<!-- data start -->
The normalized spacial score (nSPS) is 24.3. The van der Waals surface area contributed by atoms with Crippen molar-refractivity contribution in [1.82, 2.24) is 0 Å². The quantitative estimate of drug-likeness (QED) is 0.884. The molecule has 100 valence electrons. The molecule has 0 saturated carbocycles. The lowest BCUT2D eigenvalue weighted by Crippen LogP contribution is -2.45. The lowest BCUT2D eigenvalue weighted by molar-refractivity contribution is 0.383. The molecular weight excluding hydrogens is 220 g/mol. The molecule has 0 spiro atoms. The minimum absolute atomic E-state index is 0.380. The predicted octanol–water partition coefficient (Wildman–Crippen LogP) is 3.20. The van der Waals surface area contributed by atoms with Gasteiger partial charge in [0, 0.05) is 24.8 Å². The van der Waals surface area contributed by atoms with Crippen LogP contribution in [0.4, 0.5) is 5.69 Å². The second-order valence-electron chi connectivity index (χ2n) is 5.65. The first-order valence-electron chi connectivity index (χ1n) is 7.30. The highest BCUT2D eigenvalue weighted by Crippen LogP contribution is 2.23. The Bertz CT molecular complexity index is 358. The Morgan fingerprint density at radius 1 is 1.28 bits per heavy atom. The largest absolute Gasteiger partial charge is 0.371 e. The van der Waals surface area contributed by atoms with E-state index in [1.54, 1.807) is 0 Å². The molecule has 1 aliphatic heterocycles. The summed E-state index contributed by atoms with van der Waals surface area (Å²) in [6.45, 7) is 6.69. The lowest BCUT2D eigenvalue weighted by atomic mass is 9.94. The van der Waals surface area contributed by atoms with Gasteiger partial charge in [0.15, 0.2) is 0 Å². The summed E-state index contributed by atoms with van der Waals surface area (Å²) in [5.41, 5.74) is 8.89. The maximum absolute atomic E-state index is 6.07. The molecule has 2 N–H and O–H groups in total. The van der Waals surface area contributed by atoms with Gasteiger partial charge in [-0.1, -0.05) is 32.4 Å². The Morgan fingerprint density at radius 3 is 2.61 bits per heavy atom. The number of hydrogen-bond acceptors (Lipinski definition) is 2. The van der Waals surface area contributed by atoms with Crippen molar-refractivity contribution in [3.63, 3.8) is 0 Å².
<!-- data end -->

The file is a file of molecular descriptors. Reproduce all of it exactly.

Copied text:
The normalized spacial score (nSPS) is 24.3. The van der Waals surface area contributed by atoms with Crippen molar-refractivity contribution in [1.82, 2.24) is 0 Å². The quantitative estimate of drug-likeness (QED) is 0.884. The molecule has 100 valence electrons. The molecule has 0 saturated carbocycles. The lowest BCUT2D eigenvalue weighted by Crippen LogP contribution is -2.45. The lowest BCUT2D eigenvalue weighted by molar-refractivity contribution is 0.383. The molecular weight excluding hydrogens is 220 g/mol. The molecule has 0 spiro atoms. The minimum absolute atomic E-state index is 0.380. The predicted octanol–water partition coefficient (Wildman–Crippen LogP) is 3.20. The van der Waals surface area contributed by atoms with Gasteiger partial charge in [0, 0.05) is 24.8 Å². The van der Waals surface area contributed by atoms with Crippen LogP contribution in [0.4, 0.5) is 5.69 Å². The second-order valence-electron chi connectivity index (χ2n) is 5.65. The first-order valence-electron chi connectivity index (χ1n) is 7.30. The highest BCUT2D eigenvalue weighted by Crippen LogP contribution is 2.23. The Bertz CT molecular complexity index is 358. The Morgan fingerprint density at radius 1 is 1.28 bits per heavy atom. The largest absolute Gasteiger partial charge is 0.371 e. The van der Waals surface area contributed by atoms with E-state index in [1.54, 1.807) is 0 Å². The molecule has 1 aliphatic heterocycles. The summed E-state index contributed by atoms with van der Waals surface area (Å²) in [6.45, 7) is 6.69. The lowest BCUT2D eigenvalue weighted by atomic mass is 9.94. The van der Waals surface area contributed by atoms with Gasteiger partial charge in [0.15, 0.2) is 0 Å². The summed E-state index contributed by atoms with van der Waals surface area (Å²) in [5.41, 5.74) is 8.89. The maximum absolute atomic E-state index is 6.07. The molecule has 2 N–H and O–H groups in total. The van der Waals surface area contributed by atoms with Gasteiger partial charge in [-0.1, -0.05) is 32.4 Å². The Morgan fingerprint density at radius 3 is 2.61 bits per heavy atom. The number of hydrogen-bond acceptors (Lipinski definition) is 2. The van der Waals surface area contributed by atoms with Crippen molar-refractivity contribution in [3.63, 3.8) is 0 Å².